What you need to know about Monkeypox

Seven questions and answers to get you up to speed on Monkeypox

1. What is monkeypox and what are the symptoms? 

Monkeypox (MPXV) is a virus in the poxvirus family such as cowpox, smallpox and others.  

Monkeypox symptoms usually appear five days to three weeks after exposure. Initial symptoms are often flu-like such as fever and chills, headache and fatigue followed by a rash or blisters. Blisters usually appear one to four days following initial symptoms. They can take many forms throughout the duration of illness. Blisters can appear on or near the genitals, anus and other areas such as the hands, feet, face, mouth and torso.  

One recent study found that among those with active monkeypox infections, most patients had fewer than 10 blisters or lesions, and many had only a single lesion. 

2. Where is monkeypox from, and where is it spreading to? 

Prior to April 2022, it was rare to observe cases of monkeypox outside of Africa. The recent outbreak is occurring largely in countries where monkeypox has not been regularly reported, indicating that the virus is spreading across the globe.  

Monkeypox has been considered endemic in African regions since the virus was first identified in 1970s. The recent global outbreak suggests changes in the virus, changes in behavior or both (Thornhill et al., 2022). Most U.S. cases have been among gay or bisexual men; however, monkeypox is not a sexually transmitted disease.  

3. How many people have monkeypox? 

View up-to-date monkeypox numbers using the following resources: 

Some researchers believe that the virus is more widespread than is currently known, possibly due to monkeypox infections being misdiagnosed as sexually transmitted infections or left undiagnosed entirely. 

4. How is monkeypox spread? 

Monkeypox is spread in three primary ways:

  1. From an infected animal (non-human mammals, especially rodents, are a natural reservoir) 
  2. Person-to-person physical contact
  3. Contaminated objects

This includes skin-to-skin contact, contact with contaminated objects and/or clothing or fabric (e.g., bedding), as well as through respiratory droplets. The most common way is through direct contact (skin-to-skin) with someone who has the virus. Direct contact includes sexual contact, hugging and kissing. The current U.S. spread seems to be most common among men who have sex with men. Other close physical contact can cause the spread, but that is rare and usually occurs within households.  

5. How can monkeypox be prevented? 

The first and most effective public health measure is good hand hygiene. Washing hands often with warm soapy water or using alcohol-based sanitizer is an important preventive measure. Other effective measures are avoiding skin-to-skin contact with people who have a rash and avoiding touching objects that a person with monkeypox has touched.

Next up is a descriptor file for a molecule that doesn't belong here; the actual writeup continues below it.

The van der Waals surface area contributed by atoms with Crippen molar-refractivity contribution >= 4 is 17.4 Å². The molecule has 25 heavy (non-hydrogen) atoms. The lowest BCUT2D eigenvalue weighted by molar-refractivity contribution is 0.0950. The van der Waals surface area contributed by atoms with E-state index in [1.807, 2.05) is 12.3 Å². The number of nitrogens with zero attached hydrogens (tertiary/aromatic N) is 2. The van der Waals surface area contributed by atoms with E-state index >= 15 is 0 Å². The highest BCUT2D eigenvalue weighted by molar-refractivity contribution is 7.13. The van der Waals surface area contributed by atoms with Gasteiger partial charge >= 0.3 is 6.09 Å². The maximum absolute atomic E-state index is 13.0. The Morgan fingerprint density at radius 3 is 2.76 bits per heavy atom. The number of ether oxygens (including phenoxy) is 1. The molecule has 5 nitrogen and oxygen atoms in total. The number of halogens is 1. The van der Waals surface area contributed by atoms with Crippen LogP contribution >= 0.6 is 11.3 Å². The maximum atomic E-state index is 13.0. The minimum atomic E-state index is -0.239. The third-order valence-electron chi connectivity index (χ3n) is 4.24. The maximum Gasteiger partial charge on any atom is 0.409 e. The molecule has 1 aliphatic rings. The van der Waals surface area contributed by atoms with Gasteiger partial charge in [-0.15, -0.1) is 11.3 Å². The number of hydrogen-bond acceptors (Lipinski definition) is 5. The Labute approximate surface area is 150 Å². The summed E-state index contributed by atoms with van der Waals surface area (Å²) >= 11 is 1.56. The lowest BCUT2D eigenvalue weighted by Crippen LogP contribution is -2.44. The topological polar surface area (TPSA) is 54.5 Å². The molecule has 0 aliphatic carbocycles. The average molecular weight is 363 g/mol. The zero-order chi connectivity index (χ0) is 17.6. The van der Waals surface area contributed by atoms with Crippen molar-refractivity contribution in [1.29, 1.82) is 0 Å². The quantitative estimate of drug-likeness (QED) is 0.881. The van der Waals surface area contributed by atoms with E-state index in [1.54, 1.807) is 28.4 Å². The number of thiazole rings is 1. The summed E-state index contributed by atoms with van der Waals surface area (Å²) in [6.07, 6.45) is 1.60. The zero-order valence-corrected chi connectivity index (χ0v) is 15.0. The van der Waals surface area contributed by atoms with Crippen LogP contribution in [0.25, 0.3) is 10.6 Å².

View CDC guidance on reducing risk during sexual activities. 

6. Why was monkeypox declared a “public health emergency”? 

When the government declares a public health emergency, it establishes a 90-day window (which can be extended) that opens additional grant funding opportunities. This allows health care professionals to access treatment and other medical supplies and increases interagency data-sharing agreements that support the overall response. This assists public health and health care agencies in quickly identifying at-risk populations and treating infected individuals quickly to reduce spread. Traditionally, the case-fatality rate has been between 1 percent and 10 percent. There have been no reported deaths from the current U.S. outbreak. 

7. Is there a monkeypox vaccine? 

There are two monkeypox vaccines currently available, although supplies are limited. Vaccination will first prioritize high-risk individuals. The two-dose vaccine Jynneos is currently FDA-approved to prevent smallpox and monkeypox in adults 18 and older. The vaccine is 85 percent effective. Most cases resolve on their own without a need for advanced medical treatment or hospitalization.

Accurate resources and information during public health emergencies are vital to stopping the spread of disease and protecting lives. The CDC offers clinical guidance for providers on how to prevent, diagnose and treat Monkeypox and protocols for PPE and infection control strategies in health care settings. The Iowa Department of Public Health (IDPH) website offers information on the vaccine, including the eligible population, administration and vaccination sites.

The expert family medicine providers at the Des Moines University Clinic can help you and your loved ones stay healthy. For more information or to make an appointment, visit the DMU Clinic website or call 515-271-1710.

Disclaimer: This content is created for informational purposes only. It is not intended to be a substitute for professional medical advice, diagnosis, or treatment. Always seek the advice of a qualified health care provider with any questions you may have regarding a medical condition.

Rachel Reimer

Rachel Reimer, Ph.D., is a Professor and Chair of the Master of Health Care Administration and Master of Public Health programs at DMU.

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